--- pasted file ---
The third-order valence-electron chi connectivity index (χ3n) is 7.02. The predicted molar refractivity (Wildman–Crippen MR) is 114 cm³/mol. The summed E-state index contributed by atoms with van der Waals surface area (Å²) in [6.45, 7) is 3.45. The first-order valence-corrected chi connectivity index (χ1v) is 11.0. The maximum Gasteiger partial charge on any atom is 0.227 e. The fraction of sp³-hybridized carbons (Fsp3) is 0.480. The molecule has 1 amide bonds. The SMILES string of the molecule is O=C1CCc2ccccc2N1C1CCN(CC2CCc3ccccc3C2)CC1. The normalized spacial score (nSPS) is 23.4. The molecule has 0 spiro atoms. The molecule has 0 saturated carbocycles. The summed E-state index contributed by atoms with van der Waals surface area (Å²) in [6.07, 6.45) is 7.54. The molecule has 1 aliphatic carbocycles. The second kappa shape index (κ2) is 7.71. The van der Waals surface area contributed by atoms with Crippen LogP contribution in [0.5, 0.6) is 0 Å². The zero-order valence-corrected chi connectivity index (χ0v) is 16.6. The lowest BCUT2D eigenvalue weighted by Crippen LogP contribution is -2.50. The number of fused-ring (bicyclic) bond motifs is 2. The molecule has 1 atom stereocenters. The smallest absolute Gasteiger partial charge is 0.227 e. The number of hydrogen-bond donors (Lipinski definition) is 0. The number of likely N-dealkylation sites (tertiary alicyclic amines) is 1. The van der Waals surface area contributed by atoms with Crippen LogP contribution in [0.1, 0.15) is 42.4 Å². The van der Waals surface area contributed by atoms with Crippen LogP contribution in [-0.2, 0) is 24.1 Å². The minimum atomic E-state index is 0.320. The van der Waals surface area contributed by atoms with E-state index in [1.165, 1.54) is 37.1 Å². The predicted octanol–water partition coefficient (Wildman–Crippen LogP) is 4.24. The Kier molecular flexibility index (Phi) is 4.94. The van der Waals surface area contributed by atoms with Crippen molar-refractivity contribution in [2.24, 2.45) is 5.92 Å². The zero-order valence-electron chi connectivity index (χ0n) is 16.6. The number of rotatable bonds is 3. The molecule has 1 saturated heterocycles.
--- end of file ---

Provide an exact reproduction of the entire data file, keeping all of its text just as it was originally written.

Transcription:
The third-order valence-electron chi connectivity index (χ3n) is 7.02. The predicted molar refractivity (Wildman–Crippen MR) is 114 cm³/mol. The summed E-state index contributed by atoms with van der Waals surface area (Å²) in [6.45, 7) is 3.45. The first-order valence-corrected chi connectivity index (χ1v) is 11.0. The maximum Gasteiger partial charge on any atom is 0.227 e. The fraction of sp³-hybridized carbons (Fsp3) is 0.480. The molecule has 1 amide bonds. The SMILES string of the molecule is O=C1CCc2ccccc2N1C1CCN(CC2CCc3ccccc3C2)CC1. The normalized spacial score (nSPS) is 23.4. The molecule has 0 spiro atoms. The molecule has 0 saturated carbocycles. The summed E-state index contributed by atoms with van der Waals surface area (Å²) in [6.07, 6.45) is 7.54. The molecule has 1 aliphatic carbocycles. The second kappa shape index (κ2) is 7.71. The van der Waals surface area contributed by atoms with Crippen LogP contribution in [0.5, 0.6) is 0 Å². The zero-order valence-corrected chi connectivity index (χ0v) is 16.6. The lowest BCUT2D eigenvalue weighted by Crippen LogP contribution is -2.50. The number of fused-ring (bicyclic) bond motifs is 2. The molecule has 1 atom stereocenters. The smallest absolute Gasteiger partial charge is 0.227 e. The number of hydrogen-bond donors (Lipinski definition) is 0. The number of likely N-dealkylation sites (tertiary alicyclic amines) is 1. The van der Waals surface area contributed by atoms with Crippen LogP contribution in [0.1, 0.15) is 42.4 Å². The van der Waals surface area contributed by atoms with Crippen LogP contribution in [-0.2, 0) is 24.1 Å². The minimum atomic E-state index is 0.320. The van der Waals surface area contributed by atoms with E-state index in [1.165, 1.54) is 37.1 Å². The predicted octanol–water partition coefficient (Wildman–Crippen LogP) is 4.24. The Kier molecular flexibility index (Phi) is 4.94. The van der Waals surface area contributed by atoms with Crippen molar-refractivity contribution in [2.24, 2.45) is 5.92 Å². The zero-order valence-electron chi connectivity index (χ0n) is 16.6. The number of rotatable bonds is 3. The molecule has 1 saturated heterocycles.